People versus Persons

By Daniel Scocco

Felix asks, “I was just wondering when it was appropriate to use people as opposed to persons.”

There is some confusion regarding the two terms, especially because their meaning and usage suffered a mutation along the centuries. Both derive from Latin, but from different words.

Person derives from persona, which refers to an individual. People, on the other hand, derives from populum, and it refers to a group of persons sharing a culture or social environment.

Person is a singular form, and its plural is persons. Over the time, however, many writers started to adopt people as the plural form of person, and nowadays it is widely accepted. Notice that legal and very formal texts still use persons as the plural form.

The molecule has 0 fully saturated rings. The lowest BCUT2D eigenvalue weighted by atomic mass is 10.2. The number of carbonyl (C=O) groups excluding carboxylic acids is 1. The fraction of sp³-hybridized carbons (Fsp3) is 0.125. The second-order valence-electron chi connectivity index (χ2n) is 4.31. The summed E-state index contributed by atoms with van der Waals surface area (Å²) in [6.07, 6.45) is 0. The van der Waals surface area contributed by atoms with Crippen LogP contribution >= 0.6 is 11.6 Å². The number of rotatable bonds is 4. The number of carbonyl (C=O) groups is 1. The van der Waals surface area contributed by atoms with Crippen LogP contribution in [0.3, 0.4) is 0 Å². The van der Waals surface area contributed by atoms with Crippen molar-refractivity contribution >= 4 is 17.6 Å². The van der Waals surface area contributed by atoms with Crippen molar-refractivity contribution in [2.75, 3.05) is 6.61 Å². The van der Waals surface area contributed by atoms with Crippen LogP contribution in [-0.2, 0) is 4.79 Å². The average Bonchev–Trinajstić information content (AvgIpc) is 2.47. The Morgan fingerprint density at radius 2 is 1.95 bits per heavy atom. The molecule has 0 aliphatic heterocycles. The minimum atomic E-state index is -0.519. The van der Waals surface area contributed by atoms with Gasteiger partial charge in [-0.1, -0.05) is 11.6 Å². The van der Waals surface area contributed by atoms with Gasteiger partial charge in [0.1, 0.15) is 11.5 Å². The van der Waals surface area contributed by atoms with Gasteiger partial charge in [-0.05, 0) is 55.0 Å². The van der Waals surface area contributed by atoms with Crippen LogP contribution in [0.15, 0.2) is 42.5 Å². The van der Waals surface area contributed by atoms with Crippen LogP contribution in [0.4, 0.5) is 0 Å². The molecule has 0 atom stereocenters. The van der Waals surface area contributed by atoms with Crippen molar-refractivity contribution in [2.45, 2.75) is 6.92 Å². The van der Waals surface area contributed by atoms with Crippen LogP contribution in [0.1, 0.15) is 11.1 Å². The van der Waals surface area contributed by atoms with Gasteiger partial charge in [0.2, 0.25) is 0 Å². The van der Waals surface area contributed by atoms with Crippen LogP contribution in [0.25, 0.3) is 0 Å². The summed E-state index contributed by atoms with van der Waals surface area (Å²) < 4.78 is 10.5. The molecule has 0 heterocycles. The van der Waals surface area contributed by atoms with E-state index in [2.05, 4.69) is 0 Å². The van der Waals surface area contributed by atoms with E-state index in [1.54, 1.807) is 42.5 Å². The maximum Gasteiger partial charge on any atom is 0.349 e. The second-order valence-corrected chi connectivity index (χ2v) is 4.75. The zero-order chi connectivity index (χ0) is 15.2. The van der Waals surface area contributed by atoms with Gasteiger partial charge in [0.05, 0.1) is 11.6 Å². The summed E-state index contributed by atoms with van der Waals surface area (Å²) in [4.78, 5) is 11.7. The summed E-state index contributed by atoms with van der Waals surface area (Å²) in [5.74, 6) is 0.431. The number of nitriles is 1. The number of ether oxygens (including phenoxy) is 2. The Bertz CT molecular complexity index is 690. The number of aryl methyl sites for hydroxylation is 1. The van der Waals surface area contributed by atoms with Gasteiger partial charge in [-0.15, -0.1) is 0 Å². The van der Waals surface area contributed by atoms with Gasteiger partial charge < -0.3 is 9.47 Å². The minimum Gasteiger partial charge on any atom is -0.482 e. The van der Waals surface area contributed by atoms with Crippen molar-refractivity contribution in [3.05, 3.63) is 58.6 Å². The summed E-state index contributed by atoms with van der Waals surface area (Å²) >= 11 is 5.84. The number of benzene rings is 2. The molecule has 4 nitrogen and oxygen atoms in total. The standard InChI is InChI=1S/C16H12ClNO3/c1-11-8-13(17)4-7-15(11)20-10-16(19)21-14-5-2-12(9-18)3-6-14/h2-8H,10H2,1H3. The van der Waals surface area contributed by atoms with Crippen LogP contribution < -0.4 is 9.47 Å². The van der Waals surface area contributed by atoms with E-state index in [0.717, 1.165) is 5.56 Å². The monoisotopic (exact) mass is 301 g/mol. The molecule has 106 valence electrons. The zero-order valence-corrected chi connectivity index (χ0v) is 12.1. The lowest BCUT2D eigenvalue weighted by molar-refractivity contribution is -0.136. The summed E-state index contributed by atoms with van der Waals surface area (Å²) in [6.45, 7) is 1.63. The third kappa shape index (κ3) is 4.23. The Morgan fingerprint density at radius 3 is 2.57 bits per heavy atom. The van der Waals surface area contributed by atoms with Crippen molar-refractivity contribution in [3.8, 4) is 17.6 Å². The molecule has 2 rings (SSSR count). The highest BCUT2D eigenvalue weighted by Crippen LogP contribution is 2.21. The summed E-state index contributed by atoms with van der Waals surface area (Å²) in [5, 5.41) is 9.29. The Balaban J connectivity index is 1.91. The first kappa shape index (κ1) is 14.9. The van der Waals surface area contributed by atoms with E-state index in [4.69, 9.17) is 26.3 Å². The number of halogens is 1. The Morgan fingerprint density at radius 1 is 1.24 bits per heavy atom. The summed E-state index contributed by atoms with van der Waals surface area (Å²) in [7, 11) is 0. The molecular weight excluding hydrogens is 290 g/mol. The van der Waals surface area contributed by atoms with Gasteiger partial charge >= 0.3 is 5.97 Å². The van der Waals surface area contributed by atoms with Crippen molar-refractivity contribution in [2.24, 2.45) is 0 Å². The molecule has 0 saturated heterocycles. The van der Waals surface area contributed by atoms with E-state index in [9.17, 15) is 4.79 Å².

One distinction that was proposed was to use persons as long as there was a countable number of individuals (e.g., 67 persons left the school) and people when such a number was large and indefinite (e.g., the people left the stadium quickly). The rule did not catch on, though, and some writers still use people even when there is a definite or small number of individuals.

Finally, people can also be used in the plural form (e.g., the peoples of Asia) when it refers to the different cultural groups that live in a certain region.

62 Responses to “People versus Persons”

  • Tonk

    English is the language spoken by the English. Or more commonly these days, the language spoken by English speakers. The rules come from (or should come from) English as it is spoken, rather than some retroactive forcing of rules from other languages (such as Latin, French or Greek). At least that is what an English professor said recently on Radio 4 – how refereshing.

  • Ron

    to Matt, it doesn’t matter how you feel regarding the rule of grammar. Rules are rules. Would you say the same for tooth and foot.

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